Both my brother and Mr Poole confirmed that the dogs are very good on thin ice, and that they are able to detect that very dangerous situation on scientific surveys when it is possible to fall into a crevasse and disappear. I understand that there are about 30 dogs down there at the base. Those gentlemen have confirmed that the dog teams have been very much better for the environment than modern motorised transport. The dogs have a working life of some seven years and, as the British are saying, they are bred in a continuous program in that environment.

  I draw to the attention of the House the comparison between dog teams and motorised transport. I understand that two Haaglund transports worth $200,000 each have been destroyed during surveys. I wonder what the effect on the environment might be and, of course, what the maintenance and fuel costs of these particular items are.

  The shadow Minister drew the attention of the House to the Australian Veterinary Association and its comments about huskies. The Association has been actively involved in reviewing the protocols for the importation of Antarctic huskies to Australia and their subsequent export to Minnesota. The AVA now believes that the retaining of the huskies in Antarctica will be `in the best interests of their continued health and well-being'. Yet the Minister has refused to listen to the concerns of the AVA. In fact, this is not the first time the AVA has raised the issue. Earlier this year AVA News carried an article by Mr Moonie, President of the ACT branch of the Australian National Antarctic Research Expeditions Club. Mr Moonie reminded readers that the then Federal environment Minister, Senator Graham Richardson, in 1988 agreed with the findings of the Antarctica environmental committee that there was no evidence to support the removal of the Mawson huskies. As Mr Moonie pointed out, the protocol does not come into force until all nations have ratified it and that the 28 consultative nations will probably take five years to do so. The Minister has said that so far only Spain has ratified this protocol. In a reply in the next issue of the AVA News the Minister said, in relation to the relocation of the dogs:

. . . factors being taken into account include climate.

How can the Minister take into account the climate of Minnesota, USA, when we are talking about relocating dogs? How could one equate a Minnesota summer to possibly better environmental conditions here in Victoria, or to in fact allowing the dogs to see out their natural lives in Antarctica?

  As I said, today helicopters are being used to implement the Minister's decision. These helicopters cost $1,000 per hour to operate. Because of bad weather the Minister is using the helicopters to move the dogs from their location so they can be put on a boat and shifted to America. What a remarkable situation!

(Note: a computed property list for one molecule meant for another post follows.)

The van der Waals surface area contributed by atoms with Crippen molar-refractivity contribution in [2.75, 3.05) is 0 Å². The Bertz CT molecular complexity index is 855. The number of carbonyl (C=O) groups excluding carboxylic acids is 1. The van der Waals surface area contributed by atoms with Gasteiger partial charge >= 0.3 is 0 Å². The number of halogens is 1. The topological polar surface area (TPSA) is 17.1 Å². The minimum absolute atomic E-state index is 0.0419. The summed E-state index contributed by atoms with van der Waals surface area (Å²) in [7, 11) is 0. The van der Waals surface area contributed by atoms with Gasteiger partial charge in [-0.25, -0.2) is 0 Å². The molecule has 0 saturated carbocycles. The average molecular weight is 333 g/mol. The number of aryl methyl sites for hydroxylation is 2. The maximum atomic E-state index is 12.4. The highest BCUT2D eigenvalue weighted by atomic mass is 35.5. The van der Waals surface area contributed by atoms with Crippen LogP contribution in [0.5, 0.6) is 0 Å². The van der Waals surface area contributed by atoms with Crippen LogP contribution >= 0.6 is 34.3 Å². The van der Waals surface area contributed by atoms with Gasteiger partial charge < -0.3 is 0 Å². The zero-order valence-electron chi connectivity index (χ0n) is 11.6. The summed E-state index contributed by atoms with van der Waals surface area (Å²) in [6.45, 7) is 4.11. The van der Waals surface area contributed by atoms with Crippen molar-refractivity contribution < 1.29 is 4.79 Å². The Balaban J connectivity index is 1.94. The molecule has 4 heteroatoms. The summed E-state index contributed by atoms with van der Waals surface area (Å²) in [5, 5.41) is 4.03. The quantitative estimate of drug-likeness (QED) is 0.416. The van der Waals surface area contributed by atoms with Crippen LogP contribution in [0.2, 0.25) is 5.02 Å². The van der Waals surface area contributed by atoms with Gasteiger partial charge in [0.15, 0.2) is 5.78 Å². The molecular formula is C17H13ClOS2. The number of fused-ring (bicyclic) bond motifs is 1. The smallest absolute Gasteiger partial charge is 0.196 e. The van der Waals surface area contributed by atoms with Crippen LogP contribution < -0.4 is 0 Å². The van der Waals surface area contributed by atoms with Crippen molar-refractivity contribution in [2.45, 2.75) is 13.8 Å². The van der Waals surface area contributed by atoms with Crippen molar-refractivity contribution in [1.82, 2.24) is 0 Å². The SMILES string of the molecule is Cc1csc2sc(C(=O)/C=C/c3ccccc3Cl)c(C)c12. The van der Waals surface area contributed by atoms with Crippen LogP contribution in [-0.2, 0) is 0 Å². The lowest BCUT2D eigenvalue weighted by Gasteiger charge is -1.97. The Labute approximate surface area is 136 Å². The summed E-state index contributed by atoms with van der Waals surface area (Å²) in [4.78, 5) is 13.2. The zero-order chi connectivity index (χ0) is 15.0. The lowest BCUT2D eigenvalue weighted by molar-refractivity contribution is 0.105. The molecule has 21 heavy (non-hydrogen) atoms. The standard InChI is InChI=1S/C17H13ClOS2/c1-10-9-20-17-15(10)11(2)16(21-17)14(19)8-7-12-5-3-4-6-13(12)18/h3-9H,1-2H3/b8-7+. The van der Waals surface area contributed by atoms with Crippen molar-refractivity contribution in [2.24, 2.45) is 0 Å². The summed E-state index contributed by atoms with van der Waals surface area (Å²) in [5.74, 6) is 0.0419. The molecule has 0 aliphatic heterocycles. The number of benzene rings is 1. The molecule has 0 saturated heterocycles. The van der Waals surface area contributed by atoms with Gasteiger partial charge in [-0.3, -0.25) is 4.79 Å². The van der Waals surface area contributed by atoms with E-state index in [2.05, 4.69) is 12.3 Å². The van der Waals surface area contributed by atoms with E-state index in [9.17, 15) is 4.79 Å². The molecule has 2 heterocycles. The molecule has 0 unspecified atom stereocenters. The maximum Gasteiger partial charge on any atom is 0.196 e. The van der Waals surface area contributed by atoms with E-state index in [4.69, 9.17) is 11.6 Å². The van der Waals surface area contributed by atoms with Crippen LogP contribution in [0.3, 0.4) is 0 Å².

I understand that kennels are available in the territory of the honourable member for Gippsland (Mr McGauran) and in Ballarat and that they would be happy to take these huskies. This would keep them in Australia, and they would be looked after in a humane and sensible way.

  Because of the pressures of time, I would like to conclude my remarks by saying that in my view the Minister has not listened to the sensible views of those people closest to Antarctica, of those people who have had some hands-on experience, of those people who have an emotional connection with the huskies and of those people who have had long experience in the way in which the huskies have operated. As I say, the huskies are part of our tradition, and the Minister's decision has forced the dogs to be moved to an unnatural environment in America for commercial purposes, so they can be exploited by some kennel operator in Minnesota rather than being allowed to see out the term of their natural lives in that southern region.

  I ask why in fact this has to be when, with a sensible, commonsense view, the Minister could agree to these huskies remaining in Antarctica until 1994. If sense prevailed, it could be argued quite strongly that 30 huskies on Mawson station in Australia's territory would be much more environmentally friendly than motorised transport. I ask the Minister to reconsider her position. I hope that she will answer in some detail the questions by the shadow Minister as to what decisions have been taken before. I understand that the Minister and the administration have not been forthcoming with answers to a great number of people with personal interest in the welfare of these dogs and the way in which Antarctica might operate.